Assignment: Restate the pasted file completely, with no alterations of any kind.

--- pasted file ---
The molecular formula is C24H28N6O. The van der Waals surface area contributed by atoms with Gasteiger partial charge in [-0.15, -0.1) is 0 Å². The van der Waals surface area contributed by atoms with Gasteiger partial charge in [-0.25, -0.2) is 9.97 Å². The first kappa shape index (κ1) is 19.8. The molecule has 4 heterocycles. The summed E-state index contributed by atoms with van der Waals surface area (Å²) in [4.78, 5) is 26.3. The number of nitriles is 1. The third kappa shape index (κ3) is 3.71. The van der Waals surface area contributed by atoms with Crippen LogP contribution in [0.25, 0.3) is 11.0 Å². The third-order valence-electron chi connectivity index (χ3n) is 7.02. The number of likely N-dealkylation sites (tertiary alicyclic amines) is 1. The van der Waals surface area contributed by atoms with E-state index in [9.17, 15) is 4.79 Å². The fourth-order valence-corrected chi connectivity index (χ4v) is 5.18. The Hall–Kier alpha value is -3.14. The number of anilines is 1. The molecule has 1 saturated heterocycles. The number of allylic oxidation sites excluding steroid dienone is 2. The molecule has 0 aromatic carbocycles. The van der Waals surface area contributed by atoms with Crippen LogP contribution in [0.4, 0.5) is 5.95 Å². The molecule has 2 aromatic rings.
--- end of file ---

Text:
The molecular formula is C24H28N6O. The van der Waals surface area contributed by atoms with Gasteiger partial charge in [-0.15, -0.1) is 0 Å². The van der Waals surface area contributed by atoms with Gasteiger partial charge in [-0.25, -0.2) is 9.97 Å². The first kappa shape index (κ1) is 19.8. The molecule has 4 heterocycles. The summed E-state index contributed by atoms with van der Waals surface area (Å²) in [4.78, 5) is 26.3. The number of nitriles is 1. The third kappa shape index (κ3) is 3.71. The van der Waals surface area contributed by atoms with Crippen LogP contribution in [0.25, 0.3) is 11.0 Å². The third-order valence-electron chi connectivity index (χ3n) is 7.02. The number of likely N-dealkylation sites (tertiary alicyclic amines) is 1. The van der Waals surface area contributed by atoms with E-state index in [9.17, 15) is 4.79 Å². The fourth-order valence-corrected chi connectivity index (χ4v) is 5.18. The Hall–Kier alpha value is -3.14. The number of anilines is 1. The molecule has 1 saturated heterocycles. The number of allylic oxidation sites excluding steroid dienone is 2. The molecule has 0 aromatic carbocycles. The van der Waals surface area contributed by atoms with Crippen LogP contribution in [0.4, 0.5) is 5.95 Å². The molecule has 2 aromatic rings.